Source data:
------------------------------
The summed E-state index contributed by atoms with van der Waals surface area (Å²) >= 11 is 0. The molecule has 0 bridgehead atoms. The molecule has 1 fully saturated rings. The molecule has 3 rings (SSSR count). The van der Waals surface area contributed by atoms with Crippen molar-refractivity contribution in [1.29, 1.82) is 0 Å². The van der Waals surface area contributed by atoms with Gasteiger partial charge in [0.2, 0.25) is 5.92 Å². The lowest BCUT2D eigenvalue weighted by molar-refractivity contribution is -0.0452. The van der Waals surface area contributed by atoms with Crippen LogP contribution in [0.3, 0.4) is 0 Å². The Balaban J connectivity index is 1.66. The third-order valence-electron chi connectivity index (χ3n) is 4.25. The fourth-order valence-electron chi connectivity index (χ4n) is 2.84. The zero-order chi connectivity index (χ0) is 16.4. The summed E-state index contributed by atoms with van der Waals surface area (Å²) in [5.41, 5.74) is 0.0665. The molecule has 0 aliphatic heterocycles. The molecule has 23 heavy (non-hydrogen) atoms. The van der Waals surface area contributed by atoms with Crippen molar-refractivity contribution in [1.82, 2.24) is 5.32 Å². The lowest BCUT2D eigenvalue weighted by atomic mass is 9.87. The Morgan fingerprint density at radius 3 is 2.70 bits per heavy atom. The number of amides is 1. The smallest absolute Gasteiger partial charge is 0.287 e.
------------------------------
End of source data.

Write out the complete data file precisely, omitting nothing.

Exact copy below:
The summed E-state index contributed by atoms with van der Waals surface area (Å²) >= 11 is 0. The molecule has 0 bridgehead atoms. The molecule has 1 fully saturated rings. The molecule has 3 rings (SSSR count). The van der Waals surface area contributed by atoms with Crippen molar-refractivity contribution in [1.29, 1.82) is 0 Å². The van der Waals surface area contributed by atoms with Gasteiger partial charge in [0.2, 0.25) is 5.92 Å². The lowest BCUT2D eigenvalue weighted by molar-refractivity contribution is -0.0452. The van der Waals surface area contributed by atoms with Crippen LogP contribution in [0.3, 0.4) is 0 Å². The Balaban J connectivity index is 1.66. The third-order valence-electron chi connectivity index (χ3n) is 4.25. The fourth-order valence-electron chi connectivity index (χ4n) is 2.84. The zero-order chi connectivity index (χ0) is 16.4. The summed E-state index contributed by atoms with van der Waals surface area (Å²) in [5.41, 5.74) is 0.0665. The molecule has 0 aliphatic heterocycles. The molecule has 23 heavy (non-hydrogen) atoms. The van der Waals surface area contributed by atoms with Crippen molar-refractivity contribution in [1.82, 2.24) is 5.32 Å². The lowest BCUT2D eigenvalue weighted by atomic mass is 9.87. The Morgan fingerprint density at radius 3 is 2.70 bits per heavy atom. The number of amides is 1. The smallest absolute Gasteiger partial charge is 0.287 e.